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Ethn Dis. 2013 Autumn;23(4):508-17.

Racial and ethnic minority participants in chronic disease self-management programs: findings from the Communities Putting Prevention to Work initiative.

Author information

1
Altarum Institute, USA. HKorda@aol.com
2
IMPAQ International, USA.
3
Altarum Institute, USA.
4
U.S. Administration for Community Living, USA.

Abstract

BACKGROUND:

The Communities Putting Prevention to Work: Chronic Disease Self-Management Program (CDSMP) Initiative funded grantees in 45 states, the District of Columbia and Puerto Rico to implement and expand delivery of CDSMP to older adults. We examine whether there are differences in the enrollment and completion rates of members of racial and ethnic minority groups and what sites have done to enhance their delivery of the CDSMP to such groups.

METHOD:

This study used a multi-method approach including: site visits to 6 states, telephone interviews with the 47 program grantees and delivery sites, review of program reports, and analysis of administrative data on participants, completers, workshops and leaders.

RESULTS:

Grantees served 89,861 participants, including 56.3% who self-identified as White, 17.3% as Black, 5.0% as other/multi-racial, 3.2% as Asian/Asian Americans, 1.4% as American Indian/Alaskans, .8% as Native Hawaiian/Pacific Islanders, and 16.0% individuals of unknown race. Overall, completion rates averaged 74.5%, with Native Hawaiian/Pacific Islanders completing workshops at a higher rate (90.6%) than other groups. Completion rates for participants aged > or = 75 were higher than for younger participants. Senior centers, health care organizations, and residential facilities served 63.1% of the participants.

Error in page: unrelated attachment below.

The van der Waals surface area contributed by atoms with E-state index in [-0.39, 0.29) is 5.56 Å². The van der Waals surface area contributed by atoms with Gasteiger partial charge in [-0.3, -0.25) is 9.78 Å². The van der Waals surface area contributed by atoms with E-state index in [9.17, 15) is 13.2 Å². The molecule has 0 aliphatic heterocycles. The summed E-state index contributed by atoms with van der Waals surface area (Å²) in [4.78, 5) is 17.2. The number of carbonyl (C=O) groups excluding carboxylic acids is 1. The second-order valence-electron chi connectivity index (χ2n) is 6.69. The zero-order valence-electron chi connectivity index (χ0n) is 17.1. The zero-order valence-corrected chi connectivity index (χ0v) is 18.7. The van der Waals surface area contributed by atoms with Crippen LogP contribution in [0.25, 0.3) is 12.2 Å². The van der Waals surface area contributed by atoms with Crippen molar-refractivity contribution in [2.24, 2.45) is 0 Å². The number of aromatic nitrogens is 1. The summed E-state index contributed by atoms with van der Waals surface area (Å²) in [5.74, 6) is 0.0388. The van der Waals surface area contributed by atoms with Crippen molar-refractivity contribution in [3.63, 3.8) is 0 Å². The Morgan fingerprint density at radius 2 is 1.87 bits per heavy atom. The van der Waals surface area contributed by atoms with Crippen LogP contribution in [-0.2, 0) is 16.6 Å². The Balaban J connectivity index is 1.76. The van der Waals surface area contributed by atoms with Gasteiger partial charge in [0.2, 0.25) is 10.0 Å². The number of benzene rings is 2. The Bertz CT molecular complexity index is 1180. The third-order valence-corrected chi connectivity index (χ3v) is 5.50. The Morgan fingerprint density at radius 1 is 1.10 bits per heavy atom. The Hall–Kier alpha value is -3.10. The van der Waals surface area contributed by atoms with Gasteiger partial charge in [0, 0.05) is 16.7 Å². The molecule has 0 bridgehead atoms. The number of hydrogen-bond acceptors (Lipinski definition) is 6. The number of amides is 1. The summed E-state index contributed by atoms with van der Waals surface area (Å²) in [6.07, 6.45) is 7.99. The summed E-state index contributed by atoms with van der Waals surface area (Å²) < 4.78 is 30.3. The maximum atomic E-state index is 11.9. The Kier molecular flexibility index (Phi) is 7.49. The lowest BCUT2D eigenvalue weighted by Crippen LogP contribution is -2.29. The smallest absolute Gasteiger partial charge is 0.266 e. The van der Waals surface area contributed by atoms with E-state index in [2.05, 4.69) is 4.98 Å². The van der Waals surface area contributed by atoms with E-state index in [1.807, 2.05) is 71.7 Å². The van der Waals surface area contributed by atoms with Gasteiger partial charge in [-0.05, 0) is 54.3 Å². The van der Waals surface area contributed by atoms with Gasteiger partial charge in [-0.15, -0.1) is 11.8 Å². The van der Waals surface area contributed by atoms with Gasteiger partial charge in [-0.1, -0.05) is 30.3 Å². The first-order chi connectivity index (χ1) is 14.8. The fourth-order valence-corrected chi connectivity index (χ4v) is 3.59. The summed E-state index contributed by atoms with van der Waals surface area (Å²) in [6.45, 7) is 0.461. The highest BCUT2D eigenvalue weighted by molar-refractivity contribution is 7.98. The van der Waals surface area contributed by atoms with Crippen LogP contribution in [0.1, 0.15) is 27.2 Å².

CONCLUSIONS:

Grantees have successfully delivered CDSMP to racially and ethnically diverse participants in a range of settings. As the Administration for Community Living/Administration on Aging (ACL/AoA) grantees have demonstrated, CDSMP can be brought to scale by community organizations, partnerships and networks to reach diverse populations in diverse settings. The program can be a significant tool for addressing health disparities and empowering racial/ethnic minorities to take charge, promote better health and self-management of chronic conditions.

PMID:
24392616
[Indexed for MEDLINE]
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